Just Help Yourself

In the early 1970s, Tom and Ray Magliozzi, from National Public Radio’s Car Talk, opened a garage called Hacker’s Haven in Cambridge, Mass. “This was the time when everyone was working on his own car, so we thought, and our idea was to open a garage where people could do their own work and we’d rent space and tools to them.” Ray expected to make “wheelbarrows full of money” as a result of this clever self-service idea, but instead it was a fast track to financial ruin. Customers who could not open the hoods of their cars came to the garage expecting to replace their own transmissions. Tom and Ray (and expensive professional mechanics they hired) had to help these folks, usually doing all the work for them, for the $2.50 per hour customers paid just to rent garage space. Users who could open the hoods of their cars attempted repairs far over their heads and drove off in their lethal contraptions. After one such customer repaired his car, Tom and Ray watched in horror as, “Amazingly, the thing started up. We watched as he drove his car out the door, stepped on the brake pedal, and crashed that wreck into the building across the street.” The garage was soon converted into a regular non-self-service garage where Tom and Ray could actually make money and customers were not a danger to themselves and others.

Hoagie Heaven
Wa Wa, an East coast chain of convenience stores, sells 35 million built-to-order hoagies each year. At lunch time, a dozen or so customers would often collect in front of the deli counter and shout things such as, “Gimme an Italian with no mayo; double onions. No, I do want mayo, no peppers; well, mild peppers on the side. Do you have Virginia ham? Use that instead of the turkey or salami.” The hoagie makers behind the counter frantically tried to make sense of the crowd barking their orders while at the same time making the right hoagies and getting them to the people who actually ordered them. Of course communications were bi-directional. Hoagie makers shouted back things such as “Is that a Junior, Shorti, Classic, or 2 foot? Do you want salt? What kind of cheese?” It’s a wonder that any hoagies ever came out exactly right.

Today in many Wa Wa’s the chaos has been replaced by a few self-service touch screens. Customers are led through different kinds of hoagies and myriad options one simple screen at a time in order to choose the exact ingredients they like. The screen also markets new menu items—“Try our new breaded chicken,” and makes customers aware of options they may not have known about. Customers can make changes, price different options, and print a receipt, which they can pre-pay.

The hoagie makers read final orders from a LCD panel in a standard format that reflects the way they make hoagies. They spend all their time turning out perfect hoagies as efficiently as they can. If a customer really needs help with the touch screens, a Wa Wa employee will step in, though usually it is other customers who provide user support.

Self Service
IT departments increasingly build self-service applications for their users. Before you dash off and do that, it would be helpful to understand why Wa Wa’s self-service was so successful while Tom and Ray’s was such an abysmal failure. Tom and Ray, as skilled mechanics themselves, saw cars as simple logical machines. One d'esn’t have to be a rocket scientist to code XML—I mean change spark plugs. Everyone understands the basic principles of relational databases—I mean auto electrical systems. Tom and Ray used self-service to turn users into auto mechanics. But their users were not mechanics, couldn’t quickly become mechanics and didn’t want the greasy, messy work, which they couldn’t handle anyway. They just wanted their cars fixed cheaply.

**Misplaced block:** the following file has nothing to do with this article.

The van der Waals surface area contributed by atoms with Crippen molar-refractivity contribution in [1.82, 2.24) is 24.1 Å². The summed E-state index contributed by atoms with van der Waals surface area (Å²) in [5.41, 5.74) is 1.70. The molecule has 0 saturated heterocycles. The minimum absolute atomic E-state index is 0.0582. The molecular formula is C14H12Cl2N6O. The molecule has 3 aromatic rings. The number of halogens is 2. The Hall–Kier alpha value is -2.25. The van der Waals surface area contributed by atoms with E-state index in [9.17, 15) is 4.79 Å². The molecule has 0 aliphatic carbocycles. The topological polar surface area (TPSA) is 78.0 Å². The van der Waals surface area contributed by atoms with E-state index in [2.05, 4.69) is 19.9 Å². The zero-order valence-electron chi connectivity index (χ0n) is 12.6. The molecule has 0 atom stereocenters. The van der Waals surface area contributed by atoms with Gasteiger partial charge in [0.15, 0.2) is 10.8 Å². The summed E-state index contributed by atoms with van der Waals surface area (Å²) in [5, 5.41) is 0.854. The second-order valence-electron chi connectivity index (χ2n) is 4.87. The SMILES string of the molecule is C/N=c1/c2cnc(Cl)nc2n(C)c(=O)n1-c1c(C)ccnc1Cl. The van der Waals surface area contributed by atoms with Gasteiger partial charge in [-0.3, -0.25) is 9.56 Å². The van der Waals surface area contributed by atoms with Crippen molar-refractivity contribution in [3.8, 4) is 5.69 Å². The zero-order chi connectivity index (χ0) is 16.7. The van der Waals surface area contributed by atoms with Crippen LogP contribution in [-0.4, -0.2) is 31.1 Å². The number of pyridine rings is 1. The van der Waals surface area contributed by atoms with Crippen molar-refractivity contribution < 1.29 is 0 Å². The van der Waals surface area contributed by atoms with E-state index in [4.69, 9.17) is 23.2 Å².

Wa Wa uses self-service to give users more control over their hoagies. They give customers a simplified and improved user interface, make the outcomes more reliable, and at the same time make back-end operations (the making of hoagies) much more efficient. Had Wa Wa followed the Tom and Ray model, their customers world have made their own hoagies. Imagine the chaos of unleashing Wa Wa customers behind the hoagie counter with electric deli slicers, sharp knives, pots of boiling chili, and jars of double-dipped condiments.

Wa Wa’s self-service endeavor cost a great deal of money for screens, wiring, training, support, and so forth. No one lost their job because of it—because Wa Wa’s goal was better service, not lower cost. They offer customers fast access to correctly made personalized hoagies. Their touch screens are simple and colorful, with pictures and text for every choice. They do one simple thing. Wa Wa had the technology to have the screens do banking, buy money orders, and do Excel spreadsheets, but they resisted that temptation. Wa Wa clearly understood the specific problem they were trying to solve and understood their users’ needs and abilities. They spent the money to build something to save their users time—not to lighten their own load, which actually increased.

Most IT users are not IT professionals and have no desire to become one. However, all users would benefit from having control over the information and applications that they rely on to do their jobs effectively. Using Wa Wa’s philosophy for self-service as our model we will have our users choosing the exact data and applications each one needs. They’ll get great service effortlessly, our systems and data stores will run more efficiently, and all of us will find that quite a tasty combination.

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